My wife Amanda has always cooked healthy food at home and we’ve never really eaten dessert on a regular basis. So for me, the key things to address on the food front were lunch and weekday work dinners. I’ve already mentioned the potential of the “mobile lunch” (an apple and/or banana eaten on the move whilst walking off the calories) to help balance out your weekly net calorie statistics. I’ve also found that it is pretty hard to hit the weekly goals if you have more than 2-3 “high calorie” meals a week (Sunday roast, restaurant meal out, anything with chips etc). So if you have a job like mine, controlling the number of weekday invitations you accept is important and one of the things I did was to ask my PA to help me impose a “maximum one meal out a week” constraint.

As I’ve already said, I didn’t have a big problem with snacking. But saying no is still important. People in the office are very friendly and sociable and there is a tradition of bringing in cakes and other snacks on birthdays and after travel trips. If you are serious about controlling your weight, you have to learn to say no and not be worried about offending people.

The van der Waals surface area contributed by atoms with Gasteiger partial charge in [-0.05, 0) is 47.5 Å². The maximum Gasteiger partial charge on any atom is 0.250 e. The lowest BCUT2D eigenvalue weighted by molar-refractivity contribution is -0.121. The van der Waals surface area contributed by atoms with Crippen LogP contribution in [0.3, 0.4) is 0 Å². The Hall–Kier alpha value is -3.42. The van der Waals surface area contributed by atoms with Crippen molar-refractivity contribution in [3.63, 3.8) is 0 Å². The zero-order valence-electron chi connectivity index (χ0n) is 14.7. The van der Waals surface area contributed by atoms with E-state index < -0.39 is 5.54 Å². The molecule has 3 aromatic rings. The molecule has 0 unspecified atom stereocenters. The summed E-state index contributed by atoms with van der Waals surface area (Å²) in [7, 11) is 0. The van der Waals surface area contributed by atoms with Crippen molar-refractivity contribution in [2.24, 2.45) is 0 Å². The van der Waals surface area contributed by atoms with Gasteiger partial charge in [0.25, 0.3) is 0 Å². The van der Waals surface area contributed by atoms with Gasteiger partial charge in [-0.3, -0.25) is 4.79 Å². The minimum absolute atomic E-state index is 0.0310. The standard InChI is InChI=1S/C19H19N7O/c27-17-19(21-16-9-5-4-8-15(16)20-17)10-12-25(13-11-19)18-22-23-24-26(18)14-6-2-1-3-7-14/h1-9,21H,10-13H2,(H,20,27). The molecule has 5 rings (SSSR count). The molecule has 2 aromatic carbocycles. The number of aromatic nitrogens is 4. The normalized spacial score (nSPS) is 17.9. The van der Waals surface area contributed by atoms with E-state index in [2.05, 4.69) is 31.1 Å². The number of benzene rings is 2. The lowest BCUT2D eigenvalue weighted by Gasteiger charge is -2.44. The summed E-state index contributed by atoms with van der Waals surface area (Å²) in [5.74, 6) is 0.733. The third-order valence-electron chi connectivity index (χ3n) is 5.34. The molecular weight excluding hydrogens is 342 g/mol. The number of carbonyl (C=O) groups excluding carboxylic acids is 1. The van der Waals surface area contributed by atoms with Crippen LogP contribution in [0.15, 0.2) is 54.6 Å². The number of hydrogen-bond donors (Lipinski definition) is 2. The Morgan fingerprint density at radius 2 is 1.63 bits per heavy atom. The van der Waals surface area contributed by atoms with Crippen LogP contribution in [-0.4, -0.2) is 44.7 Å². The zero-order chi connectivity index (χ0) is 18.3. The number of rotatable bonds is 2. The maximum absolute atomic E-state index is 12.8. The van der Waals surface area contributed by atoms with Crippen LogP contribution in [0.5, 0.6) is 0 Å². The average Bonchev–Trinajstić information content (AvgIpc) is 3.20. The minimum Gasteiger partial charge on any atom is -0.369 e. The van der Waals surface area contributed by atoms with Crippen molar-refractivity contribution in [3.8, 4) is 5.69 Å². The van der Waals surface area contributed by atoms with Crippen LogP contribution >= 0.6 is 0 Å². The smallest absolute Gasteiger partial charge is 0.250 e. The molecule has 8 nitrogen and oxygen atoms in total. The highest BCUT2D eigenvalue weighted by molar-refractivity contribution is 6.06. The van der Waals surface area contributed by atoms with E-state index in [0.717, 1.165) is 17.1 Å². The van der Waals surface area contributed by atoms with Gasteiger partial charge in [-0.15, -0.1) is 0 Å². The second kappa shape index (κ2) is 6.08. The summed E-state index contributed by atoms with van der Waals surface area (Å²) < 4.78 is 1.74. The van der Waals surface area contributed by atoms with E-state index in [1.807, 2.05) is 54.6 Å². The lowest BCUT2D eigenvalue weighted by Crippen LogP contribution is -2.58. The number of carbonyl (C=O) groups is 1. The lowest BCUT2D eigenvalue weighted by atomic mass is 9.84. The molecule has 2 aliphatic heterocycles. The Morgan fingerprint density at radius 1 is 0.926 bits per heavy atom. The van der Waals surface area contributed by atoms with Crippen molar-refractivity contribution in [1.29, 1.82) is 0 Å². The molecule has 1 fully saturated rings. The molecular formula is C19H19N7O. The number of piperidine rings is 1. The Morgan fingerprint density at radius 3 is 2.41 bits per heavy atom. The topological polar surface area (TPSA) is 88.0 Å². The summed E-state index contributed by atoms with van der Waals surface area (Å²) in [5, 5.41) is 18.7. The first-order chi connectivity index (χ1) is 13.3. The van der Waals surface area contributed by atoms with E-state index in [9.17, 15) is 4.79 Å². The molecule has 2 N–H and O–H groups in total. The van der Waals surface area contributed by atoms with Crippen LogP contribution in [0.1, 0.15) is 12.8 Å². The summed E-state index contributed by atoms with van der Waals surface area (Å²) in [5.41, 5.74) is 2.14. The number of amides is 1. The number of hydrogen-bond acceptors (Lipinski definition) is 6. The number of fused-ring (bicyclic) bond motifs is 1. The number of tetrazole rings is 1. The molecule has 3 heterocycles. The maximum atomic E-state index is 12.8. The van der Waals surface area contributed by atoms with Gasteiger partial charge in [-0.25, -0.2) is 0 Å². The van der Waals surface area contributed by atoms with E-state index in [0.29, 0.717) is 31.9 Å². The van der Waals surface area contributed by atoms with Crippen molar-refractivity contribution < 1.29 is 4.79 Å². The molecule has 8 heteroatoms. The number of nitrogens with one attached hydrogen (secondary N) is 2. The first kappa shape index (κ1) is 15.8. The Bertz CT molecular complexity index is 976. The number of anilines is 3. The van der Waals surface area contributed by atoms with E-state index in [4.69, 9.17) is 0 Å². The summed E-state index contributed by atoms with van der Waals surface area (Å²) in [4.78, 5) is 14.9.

Some final thoughts

There are a few things I want to mention that haven’t fitted in to my step by step guide and I want to cover these before I finally shut up.

Toning up. After a few weeks focusing on “cardio”, I decided to add some strength and toning exercises. You need to find another 10 minutes a day and I don’t really know whether this helped on the weight loss front. But for myself, I think it did and it is certainly something I’d recommend as part of a campaign to get healthy and feel better about yourself.

Feedback. There is huge value to making enough progress in the first few weeks that people start to notice and give you positive feedback. Being told things like “wow, you’ve lost lots of weight”, “you look great”, “you look younger” are all great for the motivation and give you the impetus to carry on. As an aside, people usually don’t tell you that you are looking fat, old or unhealthy (well, except perhaps your mother). Maybe if they did we wouldn’t let things get to the stage that a diet is necessary at all.

Support. Losing weight is easier as a team. In my case, having a supportive spouse willing to share my non-drinking days, help me eat more healthily and join me on weekend walks was invaluable. So make sure you enlist the help and support of colleagues, friends and family wherever you can. Some of the social features of today’s health apps can play a role here. Exercise classes such as those run by our friend Gilly Cook at GLF Fitness would I’m sure be a great solution if you can fit them into your schedule.

Sustaining it. Obviously this is something I can’t really speak about with the benefit of experience. After a pause over Christmas, I’m back on my target trajectory but still have another 9 pounds to go. But there are three things that give me confidence that I won’t be putting the weight back on: